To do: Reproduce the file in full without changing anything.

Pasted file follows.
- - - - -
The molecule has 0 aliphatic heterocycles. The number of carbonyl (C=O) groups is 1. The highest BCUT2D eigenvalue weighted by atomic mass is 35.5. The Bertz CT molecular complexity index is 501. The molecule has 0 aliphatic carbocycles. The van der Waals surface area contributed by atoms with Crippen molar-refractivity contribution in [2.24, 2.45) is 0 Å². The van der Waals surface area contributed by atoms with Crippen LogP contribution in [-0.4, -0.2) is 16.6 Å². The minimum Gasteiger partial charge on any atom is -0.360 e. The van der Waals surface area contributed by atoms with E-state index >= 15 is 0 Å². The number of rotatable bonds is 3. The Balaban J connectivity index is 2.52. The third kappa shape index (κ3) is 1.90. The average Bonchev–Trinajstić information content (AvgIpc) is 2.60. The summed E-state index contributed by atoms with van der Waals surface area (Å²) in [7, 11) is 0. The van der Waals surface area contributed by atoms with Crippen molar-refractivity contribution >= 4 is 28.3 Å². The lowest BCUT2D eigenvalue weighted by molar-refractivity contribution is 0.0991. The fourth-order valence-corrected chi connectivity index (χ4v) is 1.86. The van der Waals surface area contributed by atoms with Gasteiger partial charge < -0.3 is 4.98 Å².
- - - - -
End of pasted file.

The molecule has 0 aliphatic heterocycles. The number of carbonyl (C=O) groups is 1. The highest BCUT2D eigenvalue weighted by atomic mass is 35.5. The Bertz CT molecular complexity index is 501. The molecule has 0 aliphatic carbocycles. The van der Waals surface area contributed by atoms with Crippen molar-refractivity contribution in [2.24, 2.45) is 0 Å². The van der Waals surface area contributed by atoms with Crippen LogP contribution in [-0.4, -0.2) is 16.6 Å². The minimum Gasteiger partial charge on any atom is -0.360 e. The van der Waals surface area contributed by atoms with E-state index >= 15 is 0 Å². The number of rotatable bonds is 3. The Balaban J connectivity index is 2.52. The third kappa shape index (κ3) is 1.90. The average Bonchev–Trinajstić information content (AvgIpc) is 2.60. The summed E-state index contributed by atoms with van der Waals surface area (Å²) in [7, 11) is 0. The van der Waals surface area contributed by atoms with Crippen molar-refractivity contribution >= 4 is 28.3 Å². The lowest BCUT2D eigenvalue weighted by molar-refractivity contribution is 0.0991. The fourth-order valence-corrected chi connectivity index (χ4v) is 1.86. The van der Waals surface area contributed by atoms with Gasteiger partial charge < -0.3 is 4.98 Å².